Kale is a hearty green that has tons of nutritional benefits and works in a wide variety of salads. I use kale in salads all year long, working in fall and winter apple walnut kale salads and citrusy kale salads, then switching over to baby kale for lighter salads in the summer. My beet, carrot and kale salad with Asian dressing is a favorite at summer barbecues served with tofu or meat skewers.  

Kale is hefty and holds up to any dressing from creamy bacon ranch to a lemon vinaigrette. 

Storage and Preparation:

Mature kale can be purchased in bunches. Store the bunch in the fridge in a produce bag, then wash and spin dry the leaves. The stalk that runs up the center of a mature kale leaf is tough, and I cut the stalks off before rolling the leaves and slicing the kale into salad-sized ribbons. If you want less-tough kale leaves, massage with a light sprinkling of sea salt for about 30 seconds before adding other salad ingredients. 

Baby or micro kale comes in bags or clamshells and is triple washed. It can be stored in the crisper section of your fridge and lasts well over a week in my experience.    

Mache.

Although mache has been growing in French pastoral farm fields for centuries, it’s fairly new to the salad scene for most of us. It has a subtly sweet, slightly nutty taste with a succulent texture. It also goes by the names lamb’s lettuce and corn salad. Toss mache with citrus in a winter salad or mix it with fresh garden peas, artichoke hearts and herbs drizzled in a lemon vinaigrette.

Mache has juicy and tender leaves that pair well with a simple vinaigrette.  

Storage and Preparation:

Mache usually comes triple washed in a bag or clamshell. Its leaves come in small clusters or rosettes, so you’ll need to pull the small leaf clusters apart to separate them before serving. Store mache in the crisper section of your fridge and use as needed. Mache lasts several days when stored in the fridge. If you buy it fresh from a farmer’s market, wrap the bunch in a paper towel and store loosely in a container. Cut off the roots, rinse thoroughly, and spin dry before serving.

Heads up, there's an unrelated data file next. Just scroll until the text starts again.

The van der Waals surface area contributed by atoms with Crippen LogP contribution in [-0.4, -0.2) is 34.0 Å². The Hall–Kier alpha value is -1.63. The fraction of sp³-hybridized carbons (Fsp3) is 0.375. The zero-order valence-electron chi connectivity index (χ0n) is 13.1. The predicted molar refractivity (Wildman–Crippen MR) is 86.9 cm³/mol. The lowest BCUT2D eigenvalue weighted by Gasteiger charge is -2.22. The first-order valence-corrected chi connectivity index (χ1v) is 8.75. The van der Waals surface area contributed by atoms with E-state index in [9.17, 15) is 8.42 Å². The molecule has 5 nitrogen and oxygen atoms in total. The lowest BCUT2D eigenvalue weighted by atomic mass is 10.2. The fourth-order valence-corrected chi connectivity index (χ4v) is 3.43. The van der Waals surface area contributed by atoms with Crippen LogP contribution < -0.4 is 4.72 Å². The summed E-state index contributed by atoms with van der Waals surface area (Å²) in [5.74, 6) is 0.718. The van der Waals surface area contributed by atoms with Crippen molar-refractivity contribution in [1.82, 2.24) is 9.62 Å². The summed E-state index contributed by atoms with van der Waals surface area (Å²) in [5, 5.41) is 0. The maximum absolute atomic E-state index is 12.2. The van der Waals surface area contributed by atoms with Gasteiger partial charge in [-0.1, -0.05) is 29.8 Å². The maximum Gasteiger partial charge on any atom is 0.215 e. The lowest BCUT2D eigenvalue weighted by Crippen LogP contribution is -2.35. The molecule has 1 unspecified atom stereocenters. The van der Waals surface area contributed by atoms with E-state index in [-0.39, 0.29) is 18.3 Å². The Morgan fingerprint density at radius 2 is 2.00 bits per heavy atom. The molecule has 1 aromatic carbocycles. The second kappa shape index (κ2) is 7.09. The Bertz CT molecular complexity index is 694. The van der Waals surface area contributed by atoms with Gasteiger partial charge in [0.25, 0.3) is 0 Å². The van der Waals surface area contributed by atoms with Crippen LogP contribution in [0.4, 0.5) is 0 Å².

Mache salad greens

Spinach.

You can find bagged baby spinach year-round in the produce aisle, which makes serving fresh salads all year long more than a little convenient. Spinach leaves work just as well in winter salads as they do mixed in lighter summer salads. A classic strawberry spinach salad balances sweet fruit, tangy goat cheese and smoky bacon with dark green spinach as a base. Pair this with a pan-seared steak for an epic meal. I’ll sometimes toss in sweet peaches or nectarines in place of the strawberries and add some nuts and blue cheese. You can toss spinach leaves in just about any salad and it will taste good. 

Baby spinach has more tender leaves and does well with a lighter vinaigrette whereas mature spinach can hold up to a thick and creamy dressing. 

Storage and Preparation:

If you buy triple washed baby spinach in a bag or clamshell, store it in the crisper section of your fridge and use as needed. This should last through the week or until you start to notice the leaves getting gunky. If you’ve never had fresh spinach straight from a garden or farmer’s market, it’s worth trying. For garden spinach, trim off the stems at the base of the leaves and rinse thoroughly under running water. Spin dry in a salad spinner, wrap in paper towels and store loosely in a container or plastic bag in the fridge for up to a week. 

fresh spinach leaves

Check out these other recipes using healthy salad greens! 

Don’t forget to tag me @foodnessgracious if you use these delicious salad greens! I love seeing what everyone is making. You can follow me on Instagram, Facebook, and Pinterest so that you’ll never miss my latest posts!